The FBI and the Department of Justice have raised extensive objections to the release of a Democratic response to a Republican-written memo that criticized the FBI’s Russia investigation, the top Democrat on the House Intelligence Committee said Wednesday, dampening prospects that the rebuttal will ever see the light of day.
Rep. Adam Schiff, a California Democrat, said officials of the two agencies “identified everything in the memo that wasn’t already public” as objectionable. Schiff said Democrats were negotiating with officials in an effort to persuade them that much of the information should be made public. But he was uncertain those negotiations would be successful.
“What I don’t know is what authority the FBI and DOJ have been given” by the White House to negotiate the memo’s release, he said during a breakfast meeting with reporters. “In other words, when we reach agreement with the FBI, is that the end of the matter? Or will the White House still put a veto on it?”
The House Intelligence Committee, which is dominated by Republicans, voted unanimously last week to send the decision to release the Democratic memo to President Donald Trump, but the White House on Friday refused, citing FBI and Justice Department objections. Schiff’s comments were the first to quantify how deeply the Democratic memo might have to be censored before the White House would agree to its release.
The Democratic memo purports to rebut a Republican memo released the week prior that criticized the FBI’s application for a secret warrant to monitor the communications of former Trump campaign adviser Carter Page. The White House approved the Republican memo’s release, despite strenuous objections from the Justice Department and FBI.
Schiff said much of the material in the Democratic memo came directly from FBI applications to monitor Page’s activities, including applications for renewal of the original warrant. Those later applications would have included the results of the earlier monitoring. Under law, a warrant must be renewed every 90 days, and the application for renewal must demonstrate that the previous monitoring had been fruitful.
Schiff declined, however, to provide a percentage for how much information in his memo had been drawn from the original warrant application and how much came from the requests for renewal. The FBI originally was granted authority to monitor Page’s communications on Oct. 21, 2016, after he had left the Trump campaign. The authority was renewed three separate times, according to the Republican-drafted memo that the committee released on Feb. 2.
The FBI, in a rare public statement, had said that “material omissions of fact...fundamentally impact the memo’s accuracy.”
“The FBI has taken no issue with the accuracy of the memo,” Schiff said of the Democratic response. He said the additional information in the Democratic memo was needed to correct inaccurate impressions the Republican memo had created.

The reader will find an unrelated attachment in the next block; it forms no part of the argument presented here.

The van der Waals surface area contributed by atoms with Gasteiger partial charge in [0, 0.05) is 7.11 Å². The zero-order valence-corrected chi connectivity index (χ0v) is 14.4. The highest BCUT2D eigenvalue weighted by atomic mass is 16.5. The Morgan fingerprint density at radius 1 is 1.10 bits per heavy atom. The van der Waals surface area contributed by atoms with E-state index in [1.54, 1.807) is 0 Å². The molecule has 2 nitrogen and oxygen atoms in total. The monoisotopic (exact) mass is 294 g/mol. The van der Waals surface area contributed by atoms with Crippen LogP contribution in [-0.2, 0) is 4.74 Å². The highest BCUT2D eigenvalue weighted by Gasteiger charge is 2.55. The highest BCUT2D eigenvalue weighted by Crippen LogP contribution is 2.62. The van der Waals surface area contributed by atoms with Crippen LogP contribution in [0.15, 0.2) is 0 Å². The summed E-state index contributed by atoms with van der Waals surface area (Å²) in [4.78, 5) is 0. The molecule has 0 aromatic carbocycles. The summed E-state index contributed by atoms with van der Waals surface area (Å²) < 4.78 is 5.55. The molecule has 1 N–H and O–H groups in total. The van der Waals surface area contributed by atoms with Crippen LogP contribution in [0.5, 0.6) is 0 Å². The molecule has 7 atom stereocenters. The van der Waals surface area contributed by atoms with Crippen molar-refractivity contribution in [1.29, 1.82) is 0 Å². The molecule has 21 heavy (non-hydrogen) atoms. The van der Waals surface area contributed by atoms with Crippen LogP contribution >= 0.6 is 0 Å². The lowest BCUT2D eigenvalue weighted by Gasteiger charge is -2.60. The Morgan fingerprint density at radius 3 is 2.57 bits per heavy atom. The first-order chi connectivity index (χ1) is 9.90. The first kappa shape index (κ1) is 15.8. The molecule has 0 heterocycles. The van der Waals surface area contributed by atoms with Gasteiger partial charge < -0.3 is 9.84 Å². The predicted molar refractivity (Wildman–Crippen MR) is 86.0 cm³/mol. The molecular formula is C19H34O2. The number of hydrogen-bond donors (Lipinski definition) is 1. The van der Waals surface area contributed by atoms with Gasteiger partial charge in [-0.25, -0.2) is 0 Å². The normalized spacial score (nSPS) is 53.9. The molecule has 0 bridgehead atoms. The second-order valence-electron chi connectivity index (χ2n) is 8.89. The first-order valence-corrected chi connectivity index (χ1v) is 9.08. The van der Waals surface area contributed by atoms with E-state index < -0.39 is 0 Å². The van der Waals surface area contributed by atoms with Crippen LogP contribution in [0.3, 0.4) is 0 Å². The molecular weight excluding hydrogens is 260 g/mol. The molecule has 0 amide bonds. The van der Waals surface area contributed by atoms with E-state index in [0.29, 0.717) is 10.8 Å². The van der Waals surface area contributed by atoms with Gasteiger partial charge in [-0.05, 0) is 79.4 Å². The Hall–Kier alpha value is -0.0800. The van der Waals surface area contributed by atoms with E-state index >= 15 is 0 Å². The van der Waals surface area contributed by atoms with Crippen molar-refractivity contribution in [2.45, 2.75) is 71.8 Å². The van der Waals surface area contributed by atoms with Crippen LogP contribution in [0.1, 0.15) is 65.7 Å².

But the FBI is insisting that the new information in the memo remains classified, even though, Schiff said, much of it already is known to the public through court records and other accounts. “In our view, a lot of it is already in the public domain,” Schiff said. “The question is what should be declassified.”
The battle over the competing memos has become a central debate in the ongoing probe of Russian meddling in the 2016 presidential election and possible collusion by Trump campaign officials. Republicans have argued that their memo shows that the FBI’s investigation into possible collusion was improperly influenced by information contained in a dossier that was assembled as opposition research by a firm that was being paid by Hillary Clinton's campaign.
That contention is generally undercut by the Republican memo itself, which concedes that the Trump-Russia investigation began months before the FBI sought to monitor Page and stemmed from the activities of another Trump adviser, George Papadopoulos, who pleaded guilty in October to lying to the FBI about his role with the Trump campaign. Papadopoulos is cooperating with special counsel Robert Mueller’s investigation.
Schiff said he is amenable to redacting any information from the Democratic memo that would reveal how the FBI collected the information and from whom. “What I would like from the FBI, I can tell you, is to be able to agree on any redactions that are necessary to protect sources and methods,” he said. “Then at least the public will have visibility that if the White House still refuses to publish the document, they can no longer try to hide behind anyone else.”
Mark Seibel is a national security editor at BuzzFeed News. He is based in Washington, DC.
Contact Mark Seibel at firstname.lastname@example.org.
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